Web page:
The Brunswick News, By Lauren McDonald
Smartphones were held high in the air, and some parents even stood on table seats to get a better view, as their children performed the classics.
At the closing celebration of the first Jumpstart pre-school program on Friday, 30 soon-to-be kindergartners read “The Very Hungry Caterpillar” followed by a performance of “Brown Bear, Brown Bear, Where Are You?”
These four and five-year olds have spent the month of July preparing to start school on Aug. 11, in a program launched this year to emphasize early childhood education.
The Glynn County Jumpstart Summer Pre-Kindergarten program aimed to help students who had no previous pre-school experience.
“We were trying to give them a jumpstart on kindergarten expectations,” said assistant principal Kathleen Hambright.
Glynn County teachers worked with the students daily from 8 a.m. to 1 p.m. They learned to identify numbers, shapes and colors, while also developing social skills and beginning to learn to read.
The Communities of Coastal Georgia Foundation provided a $40,000 grant to fund the pilot program, said Valerie Hepburn, the Foundation’s President and CEO. “We have a long-standing focus on early childhood literacy and education for at-risk kids,” Hepburn said. “When this idea got hatched...it just made sense to invest and give it a chance to be piloted.”
After including additional training and other costs, the foundation will have donated a total of about $50,000, Hepburn said, all directed toward improving early childhood education in Glynn County. “When you think about the per-child investment, if this helps make these kids successful going forward, it’s a tiny, tiny drop in the bucket,” Hepburn said. “The payoff is huge.”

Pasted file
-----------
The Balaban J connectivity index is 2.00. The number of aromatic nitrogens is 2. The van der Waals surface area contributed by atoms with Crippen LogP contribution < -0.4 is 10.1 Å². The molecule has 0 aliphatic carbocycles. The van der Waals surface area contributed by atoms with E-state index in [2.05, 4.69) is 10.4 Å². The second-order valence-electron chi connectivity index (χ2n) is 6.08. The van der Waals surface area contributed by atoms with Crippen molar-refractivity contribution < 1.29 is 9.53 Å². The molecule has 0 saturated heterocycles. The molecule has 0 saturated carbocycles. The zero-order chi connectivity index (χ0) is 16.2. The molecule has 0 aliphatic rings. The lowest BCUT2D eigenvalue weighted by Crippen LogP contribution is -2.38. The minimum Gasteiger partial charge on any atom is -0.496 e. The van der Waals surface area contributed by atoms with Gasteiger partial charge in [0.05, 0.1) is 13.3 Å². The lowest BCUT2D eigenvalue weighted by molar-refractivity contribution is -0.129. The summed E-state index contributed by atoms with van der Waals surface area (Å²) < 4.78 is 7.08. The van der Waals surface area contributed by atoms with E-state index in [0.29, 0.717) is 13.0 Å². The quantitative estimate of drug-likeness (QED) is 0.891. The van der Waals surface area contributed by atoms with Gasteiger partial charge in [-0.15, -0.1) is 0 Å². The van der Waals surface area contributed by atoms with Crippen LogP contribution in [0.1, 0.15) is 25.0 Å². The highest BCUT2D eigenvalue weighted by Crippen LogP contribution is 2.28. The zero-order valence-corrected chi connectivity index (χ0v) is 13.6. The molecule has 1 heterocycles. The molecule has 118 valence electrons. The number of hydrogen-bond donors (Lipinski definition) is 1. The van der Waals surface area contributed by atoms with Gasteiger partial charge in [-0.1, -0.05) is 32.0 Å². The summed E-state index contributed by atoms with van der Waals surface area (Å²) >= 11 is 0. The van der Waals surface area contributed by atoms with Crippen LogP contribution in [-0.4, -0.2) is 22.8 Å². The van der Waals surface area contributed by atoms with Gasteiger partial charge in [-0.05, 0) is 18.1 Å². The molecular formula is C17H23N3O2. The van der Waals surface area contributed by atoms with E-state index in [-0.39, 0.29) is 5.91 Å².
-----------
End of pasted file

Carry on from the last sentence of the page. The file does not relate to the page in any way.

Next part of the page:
The school system collaborated with the Marshes of Glynn Libraries and the Saint Simons Rotary Club’s Reading Rockets program, to emphasize literacy skills for the pre-schoolers. Volunteers with the Reading Rockets program came each day to read to the students. Geri Mullis, Director of the Marshes of Glynn Libraries, said the students collectively read more than 300 hours. And she encouraged parents to continue reading to the children at home. “Just like feeding them to help their brains grow, you need to be reading to them to help their minds grow,” she said.
Sung Hui Lewis, Executive Director of Early Academics for the school system, also urged parents to get involved with their students’ educations and to join the Parent Teacher Association at their schools. “Our whole goal is to see your child be successful, that’s the bottom line,” Lewis said.
Parents are key to that success, said Oatanisha Dawson, Jumpstart’s principal. Without parental involvement, she said the Jumpstart program could not have worked so well. She said she’s heard fantastic feedback from parents about Jumpstart, including one parent who said that her child was no longer afraid to ride the school bus. “Independence is key with the little ones,” Dawson said. “They have to learn to do almost everything on their own that we take for granted, like opening their pack of ketchup or using their utensils.”
Ann Williams, a parent who attended the closing celebration, said the Jumpstart program prepared her daughter well for the upcoming first day of kindergarten. “To know that she’s excited when she comes home after class is great,” Williams said.
Turning to the students at the end of the program, Lewis gave them a final word of encouragement. “When schools starts soon, I want you to be up and ready, and to say ‘I’ve got this,’” she said.